Biochemistry and Physiology of the Cornea
Corneal avascularity is required in order to maintain optical clarity; further, avascularity contributes to the immune privilege of the cornea. Vascular endothelial growth factor A (VEGF-A), which is present in the cornea, is a potent angiogenic agent. Its actions are blocked by a soluble form of VEGF receptor 1 (also known as sflt-1). Suppression of this molecule has been shown to result in increased levels of unbound VEGF-A and in blood vessel growth in the cornea.
Because of the lack of blood vessels in the cornea, oxygen is provided to the cornea via the precorneal tear film, or tear film (which obtains oxygen from the air and eyelid vasculature), and aqueous humor. Glucose is the primary metabolic substrate for the epithelial cells, stromal keratocytes (corneal fibroblasts residing in the stroma), and endothelial cells. The stroma receives glucose primarily from the aqueous humor by carrier-mediated transport through the endothelium; the epithelium receives glucose by passive diffusion through the stroma and from the tear film. The precorneal tear film and limbal vessels supply approximately 10% of the glucose used by the cornea. Glucose is metabolized in the cornea by all 3 metabolic pathways:
In the epithelium and endothelium, the HMP pathway breaks down 35%–65% of the glucose, but the keratocytes of the stroma metabolize very little glucose via this pathway. The keratocytes lack 6-phosphogluconate dehydrogenase, an important enzyme in the HMP pathway. Pyruvic acid, the end product of glycolysis, is converted either to carbon dioxide and water (via the TCA cycle under aerobic conditions) or to lactic acid (under anaerobic conditions).
Production of lactic acid increases in conditions of oxygen deprivation, as in the case of tight-fitting contact lenses with low oxygen permeability. Accumulation of lactic acid in the cornea has detrimental consequences for vision, such as edema (due to an increase in an osmotic solute load) or stromal acidosis, which can change endothelial morphology and function.
Human corneas possess a remarkably high level of aldehyde dehydrogenase and transketolase. Together, these 2 proteins constitute 40%–50% of the soluble proteins in corneal stroma. Similar to enzyme crystallins of the lens, both aldehyde dehydrogenase and transketolase are thought to contribute to the optical properties of the cornea. Both proteins are also thought to protect corneal cells against free radicals and oxidative damage by absorbing ultraviolet B radiation.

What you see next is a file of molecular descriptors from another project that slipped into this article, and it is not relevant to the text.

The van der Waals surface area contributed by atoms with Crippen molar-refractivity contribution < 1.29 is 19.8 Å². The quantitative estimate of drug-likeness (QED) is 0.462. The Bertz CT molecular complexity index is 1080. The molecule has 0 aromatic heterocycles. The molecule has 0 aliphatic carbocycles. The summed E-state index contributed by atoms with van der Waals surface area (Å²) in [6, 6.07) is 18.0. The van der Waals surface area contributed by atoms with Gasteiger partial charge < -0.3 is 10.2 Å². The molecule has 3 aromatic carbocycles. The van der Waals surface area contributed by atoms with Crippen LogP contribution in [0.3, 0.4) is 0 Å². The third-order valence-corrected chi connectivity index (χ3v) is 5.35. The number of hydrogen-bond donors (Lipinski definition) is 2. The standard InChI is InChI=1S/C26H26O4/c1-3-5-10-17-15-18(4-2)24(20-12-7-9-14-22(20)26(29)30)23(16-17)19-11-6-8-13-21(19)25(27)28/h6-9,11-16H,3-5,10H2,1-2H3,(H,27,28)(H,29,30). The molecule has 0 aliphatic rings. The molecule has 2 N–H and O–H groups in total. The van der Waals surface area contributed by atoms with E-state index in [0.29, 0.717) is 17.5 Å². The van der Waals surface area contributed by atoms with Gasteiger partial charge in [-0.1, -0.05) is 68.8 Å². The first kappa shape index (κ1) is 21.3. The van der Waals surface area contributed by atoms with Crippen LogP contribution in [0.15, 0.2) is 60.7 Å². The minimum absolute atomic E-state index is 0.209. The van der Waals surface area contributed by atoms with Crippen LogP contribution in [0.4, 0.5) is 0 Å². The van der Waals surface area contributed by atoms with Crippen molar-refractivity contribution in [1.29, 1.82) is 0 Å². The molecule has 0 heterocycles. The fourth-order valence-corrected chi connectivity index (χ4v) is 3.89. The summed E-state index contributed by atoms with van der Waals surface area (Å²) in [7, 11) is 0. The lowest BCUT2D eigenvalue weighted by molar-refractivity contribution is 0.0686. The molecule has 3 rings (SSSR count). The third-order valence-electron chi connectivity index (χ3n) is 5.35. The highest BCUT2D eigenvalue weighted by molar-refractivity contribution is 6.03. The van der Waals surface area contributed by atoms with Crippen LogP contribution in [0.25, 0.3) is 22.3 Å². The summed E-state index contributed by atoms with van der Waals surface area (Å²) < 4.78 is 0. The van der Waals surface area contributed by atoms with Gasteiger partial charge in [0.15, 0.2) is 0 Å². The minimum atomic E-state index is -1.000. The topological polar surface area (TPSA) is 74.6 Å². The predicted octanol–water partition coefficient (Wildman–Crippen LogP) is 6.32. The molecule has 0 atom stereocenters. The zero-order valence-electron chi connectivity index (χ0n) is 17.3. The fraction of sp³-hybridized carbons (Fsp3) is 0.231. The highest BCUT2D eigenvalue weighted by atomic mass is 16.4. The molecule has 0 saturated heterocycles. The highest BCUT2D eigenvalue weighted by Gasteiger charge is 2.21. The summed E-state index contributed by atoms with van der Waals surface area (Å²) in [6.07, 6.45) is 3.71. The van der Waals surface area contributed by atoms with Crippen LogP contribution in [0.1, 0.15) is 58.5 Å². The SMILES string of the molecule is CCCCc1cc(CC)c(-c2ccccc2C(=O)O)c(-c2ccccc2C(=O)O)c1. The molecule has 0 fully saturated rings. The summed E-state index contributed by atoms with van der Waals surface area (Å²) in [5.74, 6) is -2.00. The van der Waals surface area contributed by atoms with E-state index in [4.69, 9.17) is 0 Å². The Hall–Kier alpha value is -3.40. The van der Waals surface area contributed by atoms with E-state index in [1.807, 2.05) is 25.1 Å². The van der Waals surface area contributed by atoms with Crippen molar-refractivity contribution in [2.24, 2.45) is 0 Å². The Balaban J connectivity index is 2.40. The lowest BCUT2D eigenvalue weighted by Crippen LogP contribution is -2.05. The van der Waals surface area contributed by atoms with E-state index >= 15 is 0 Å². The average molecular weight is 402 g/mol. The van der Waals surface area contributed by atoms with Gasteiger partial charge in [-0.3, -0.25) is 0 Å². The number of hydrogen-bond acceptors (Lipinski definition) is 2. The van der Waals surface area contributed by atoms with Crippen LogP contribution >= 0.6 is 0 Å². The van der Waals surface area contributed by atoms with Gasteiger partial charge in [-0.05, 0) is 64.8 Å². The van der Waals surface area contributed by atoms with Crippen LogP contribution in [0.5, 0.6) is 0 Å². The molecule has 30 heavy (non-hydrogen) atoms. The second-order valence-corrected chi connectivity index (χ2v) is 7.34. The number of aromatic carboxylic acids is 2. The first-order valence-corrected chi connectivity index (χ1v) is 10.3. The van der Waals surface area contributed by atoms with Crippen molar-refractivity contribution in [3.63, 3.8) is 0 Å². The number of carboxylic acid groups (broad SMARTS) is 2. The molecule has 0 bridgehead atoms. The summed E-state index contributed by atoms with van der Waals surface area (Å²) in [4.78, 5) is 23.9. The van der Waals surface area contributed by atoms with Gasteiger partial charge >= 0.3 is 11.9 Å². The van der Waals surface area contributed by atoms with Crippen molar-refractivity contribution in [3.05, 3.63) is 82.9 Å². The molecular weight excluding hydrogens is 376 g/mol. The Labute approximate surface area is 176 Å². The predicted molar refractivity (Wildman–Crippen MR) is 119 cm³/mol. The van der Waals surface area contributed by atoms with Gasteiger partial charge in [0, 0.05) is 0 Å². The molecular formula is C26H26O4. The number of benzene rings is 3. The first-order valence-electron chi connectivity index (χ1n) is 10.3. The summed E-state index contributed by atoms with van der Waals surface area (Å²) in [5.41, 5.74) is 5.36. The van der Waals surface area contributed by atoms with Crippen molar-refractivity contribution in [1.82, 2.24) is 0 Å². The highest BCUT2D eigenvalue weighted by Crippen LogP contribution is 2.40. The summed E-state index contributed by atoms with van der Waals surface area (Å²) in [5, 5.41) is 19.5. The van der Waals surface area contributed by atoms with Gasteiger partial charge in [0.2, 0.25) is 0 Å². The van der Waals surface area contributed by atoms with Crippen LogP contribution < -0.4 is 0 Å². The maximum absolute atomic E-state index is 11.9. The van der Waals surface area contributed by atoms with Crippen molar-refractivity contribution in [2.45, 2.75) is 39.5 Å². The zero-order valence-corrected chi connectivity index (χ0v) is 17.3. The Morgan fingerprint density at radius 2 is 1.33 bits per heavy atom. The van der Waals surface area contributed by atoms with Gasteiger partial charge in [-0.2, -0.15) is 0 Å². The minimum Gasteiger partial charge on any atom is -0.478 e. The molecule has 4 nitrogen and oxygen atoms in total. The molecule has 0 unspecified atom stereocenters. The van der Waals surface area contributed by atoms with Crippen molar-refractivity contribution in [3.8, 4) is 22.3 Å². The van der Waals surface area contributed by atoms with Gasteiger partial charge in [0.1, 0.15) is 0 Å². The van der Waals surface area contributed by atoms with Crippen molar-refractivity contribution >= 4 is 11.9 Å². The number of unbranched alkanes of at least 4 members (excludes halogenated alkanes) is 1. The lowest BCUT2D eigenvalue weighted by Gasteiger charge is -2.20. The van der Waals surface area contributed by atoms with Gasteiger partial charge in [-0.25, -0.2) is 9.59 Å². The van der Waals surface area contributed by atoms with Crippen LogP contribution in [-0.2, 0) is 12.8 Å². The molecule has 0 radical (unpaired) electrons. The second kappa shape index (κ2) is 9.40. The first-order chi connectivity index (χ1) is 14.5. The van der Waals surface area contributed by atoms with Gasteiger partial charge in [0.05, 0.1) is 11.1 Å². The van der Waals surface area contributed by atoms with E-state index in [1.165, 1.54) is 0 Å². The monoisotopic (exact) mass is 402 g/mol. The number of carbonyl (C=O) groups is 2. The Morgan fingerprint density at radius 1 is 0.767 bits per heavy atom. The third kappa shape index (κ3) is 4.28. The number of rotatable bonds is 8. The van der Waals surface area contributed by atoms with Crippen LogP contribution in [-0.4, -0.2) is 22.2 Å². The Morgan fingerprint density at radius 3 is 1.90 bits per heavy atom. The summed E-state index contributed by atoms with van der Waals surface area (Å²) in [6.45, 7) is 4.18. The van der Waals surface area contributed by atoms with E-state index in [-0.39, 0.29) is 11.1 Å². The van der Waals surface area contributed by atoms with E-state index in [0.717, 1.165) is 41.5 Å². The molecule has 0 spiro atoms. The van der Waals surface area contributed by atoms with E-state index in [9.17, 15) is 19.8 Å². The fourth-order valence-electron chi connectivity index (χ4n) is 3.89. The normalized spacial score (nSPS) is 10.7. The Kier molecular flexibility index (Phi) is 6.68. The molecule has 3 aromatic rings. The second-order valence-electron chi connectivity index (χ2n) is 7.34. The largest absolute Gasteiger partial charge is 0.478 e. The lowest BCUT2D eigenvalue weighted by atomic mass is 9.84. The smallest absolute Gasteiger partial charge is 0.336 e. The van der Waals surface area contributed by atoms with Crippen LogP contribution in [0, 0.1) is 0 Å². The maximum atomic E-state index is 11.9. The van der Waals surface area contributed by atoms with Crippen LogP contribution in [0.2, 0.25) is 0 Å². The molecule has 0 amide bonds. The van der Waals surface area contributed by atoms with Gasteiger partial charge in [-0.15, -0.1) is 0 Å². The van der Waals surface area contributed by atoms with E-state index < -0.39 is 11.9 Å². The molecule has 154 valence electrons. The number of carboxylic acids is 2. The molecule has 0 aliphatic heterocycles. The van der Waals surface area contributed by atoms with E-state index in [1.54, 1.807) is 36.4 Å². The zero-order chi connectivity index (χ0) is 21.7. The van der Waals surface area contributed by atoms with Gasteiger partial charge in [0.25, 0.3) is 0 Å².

The biomechanical properties of the cornea affect its functional responses. An understanding of these properties can help clinicians to better anticipate or understand the cornea’s responses to stress and strain and also aid in diagnosing and treating corneal disease. The following clinically relevant principles have been confirmed:
The paracentral and peripheral cornea are stiffer than the central cornea because of differing orientation and number of collagen fibrils.
The elastic strength of the corneal stroma is greatest anteriorly and decreases posteriorly; thus, laser in situ keratomileusis (LASIK) flap creation and interruption of the anterior stromal lamellae are thought to disproportionately weaken the cornea and contribute to ectasia.
The stiffness of the cornea increases with age, apparently as a result of natu ral collagen crosslinking.
Ambati BK, Nozaki M, Singh N, et al. Corneal avascularity is due to soluble VEGF receptor-1. Nature. 2006;443(7114):993–997.
Hjortdal JO. Regional elastic performance of the human cornea. J Biomech. 1996;29(7): 931–942.
Excerpted from BCSC 2020-2021 series: Section 2 - Fundamentals and Principles of Ophthalmology. For more information and to purchase the entire series, please visit https://www.aao.org/bcsc.